We've all heard the expression "two wrongs don't make a right." Nor do two people accused of driving drunk before a head-on collision cancel out each other's criminal charges. Instead, that scenario can make prosecution more complicated.
Most people who make the choice to drive after consuming alcohol or drugs are primarily concerned about getting where they need to go next. If they have any concerns about their level of intoxication, they usually have to do with being pulled over by a police officer and arrested for driving under the influence of intoxicants. It's less common for a driver who's been drinking to worry about causing harm to another driver or winding up in the hospital. But these are fairly regular consequences of drinking and driving as well.
Car accidents that result in injuries or death are undoubtedly stressful events. Immediately after the accident you may feel stress, shock, panic and confusion. If you know that you caused the accident, you may be tempted to avoid further trouble by leaving the accident scene immediately. But doing so won't make the fallout of the accident any easier and is likely to land you in more trouble.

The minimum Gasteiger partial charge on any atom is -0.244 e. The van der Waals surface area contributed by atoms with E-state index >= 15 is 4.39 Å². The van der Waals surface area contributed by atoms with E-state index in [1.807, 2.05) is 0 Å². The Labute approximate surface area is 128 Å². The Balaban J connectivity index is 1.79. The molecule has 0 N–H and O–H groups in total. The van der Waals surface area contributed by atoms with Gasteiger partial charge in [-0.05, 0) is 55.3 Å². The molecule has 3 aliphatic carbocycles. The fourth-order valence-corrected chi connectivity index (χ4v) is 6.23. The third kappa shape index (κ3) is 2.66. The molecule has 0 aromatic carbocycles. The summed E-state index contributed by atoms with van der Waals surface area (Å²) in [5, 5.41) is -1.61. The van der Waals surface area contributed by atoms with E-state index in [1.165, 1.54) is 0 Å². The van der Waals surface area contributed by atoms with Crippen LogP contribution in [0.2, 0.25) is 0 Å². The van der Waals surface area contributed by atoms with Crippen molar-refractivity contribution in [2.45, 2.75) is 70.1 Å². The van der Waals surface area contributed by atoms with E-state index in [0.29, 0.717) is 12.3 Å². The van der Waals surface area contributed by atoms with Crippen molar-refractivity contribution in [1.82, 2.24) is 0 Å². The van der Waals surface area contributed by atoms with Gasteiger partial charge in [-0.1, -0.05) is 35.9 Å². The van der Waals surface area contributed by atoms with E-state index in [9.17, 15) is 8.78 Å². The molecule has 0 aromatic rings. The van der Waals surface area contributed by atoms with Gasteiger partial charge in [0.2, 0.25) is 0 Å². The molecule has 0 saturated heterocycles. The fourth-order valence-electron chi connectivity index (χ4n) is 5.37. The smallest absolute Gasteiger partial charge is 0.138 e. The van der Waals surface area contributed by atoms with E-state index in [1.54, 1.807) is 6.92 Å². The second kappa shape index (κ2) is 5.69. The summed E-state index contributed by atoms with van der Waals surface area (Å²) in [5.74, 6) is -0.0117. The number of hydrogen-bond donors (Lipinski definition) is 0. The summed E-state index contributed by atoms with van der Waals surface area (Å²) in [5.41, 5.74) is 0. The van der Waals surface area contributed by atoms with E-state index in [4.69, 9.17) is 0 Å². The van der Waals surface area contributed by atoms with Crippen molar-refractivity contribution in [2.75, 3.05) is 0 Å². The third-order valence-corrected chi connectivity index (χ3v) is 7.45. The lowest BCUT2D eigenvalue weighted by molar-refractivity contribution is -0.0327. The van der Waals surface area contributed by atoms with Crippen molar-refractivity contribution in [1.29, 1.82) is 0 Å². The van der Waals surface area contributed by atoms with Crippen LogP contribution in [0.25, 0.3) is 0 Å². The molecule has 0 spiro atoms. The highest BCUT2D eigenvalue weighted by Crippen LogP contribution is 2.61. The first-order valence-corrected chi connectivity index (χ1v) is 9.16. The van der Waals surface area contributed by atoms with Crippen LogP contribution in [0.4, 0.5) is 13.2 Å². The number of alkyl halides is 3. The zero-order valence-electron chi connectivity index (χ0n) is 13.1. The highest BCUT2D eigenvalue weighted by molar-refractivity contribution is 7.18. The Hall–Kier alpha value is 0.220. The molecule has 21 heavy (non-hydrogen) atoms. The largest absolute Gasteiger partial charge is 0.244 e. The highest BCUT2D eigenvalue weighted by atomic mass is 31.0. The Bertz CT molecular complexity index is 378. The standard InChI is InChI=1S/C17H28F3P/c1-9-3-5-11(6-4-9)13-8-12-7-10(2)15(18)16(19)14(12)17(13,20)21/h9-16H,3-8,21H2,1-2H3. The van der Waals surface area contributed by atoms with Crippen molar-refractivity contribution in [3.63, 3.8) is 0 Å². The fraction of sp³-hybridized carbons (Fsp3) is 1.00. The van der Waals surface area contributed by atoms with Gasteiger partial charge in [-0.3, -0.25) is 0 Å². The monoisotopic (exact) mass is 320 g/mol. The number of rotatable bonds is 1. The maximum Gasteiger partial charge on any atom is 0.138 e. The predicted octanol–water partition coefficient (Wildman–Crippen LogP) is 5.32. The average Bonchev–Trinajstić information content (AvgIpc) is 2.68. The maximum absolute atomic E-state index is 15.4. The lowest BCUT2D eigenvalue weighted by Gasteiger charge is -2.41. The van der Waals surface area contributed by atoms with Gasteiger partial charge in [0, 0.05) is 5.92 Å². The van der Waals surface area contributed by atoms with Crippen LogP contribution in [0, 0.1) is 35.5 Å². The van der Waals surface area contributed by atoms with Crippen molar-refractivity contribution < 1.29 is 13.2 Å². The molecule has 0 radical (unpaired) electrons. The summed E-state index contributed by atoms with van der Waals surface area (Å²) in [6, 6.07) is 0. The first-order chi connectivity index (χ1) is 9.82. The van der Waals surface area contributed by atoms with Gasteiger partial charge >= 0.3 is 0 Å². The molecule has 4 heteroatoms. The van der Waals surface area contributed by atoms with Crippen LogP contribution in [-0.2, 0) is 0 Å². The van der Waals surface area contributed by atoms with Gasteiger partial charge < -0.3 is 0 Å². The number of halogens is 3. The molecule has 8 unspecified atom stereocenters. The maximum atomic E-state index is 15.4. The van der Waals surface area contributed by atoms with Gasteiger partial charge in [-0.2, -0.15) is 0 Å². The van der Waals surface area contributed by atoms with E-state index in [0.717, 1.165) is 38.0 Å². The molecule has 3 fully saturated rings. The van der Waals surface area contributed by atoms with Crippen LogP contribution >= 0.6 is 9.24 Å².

People who are pulled over and arrested for drunk driving can consider themselves lucky, in one respect. If police determine they're intoxicated and stop them from driving before they get into an accident, it means the driver won't run the risk of injuring himself or others in a crash.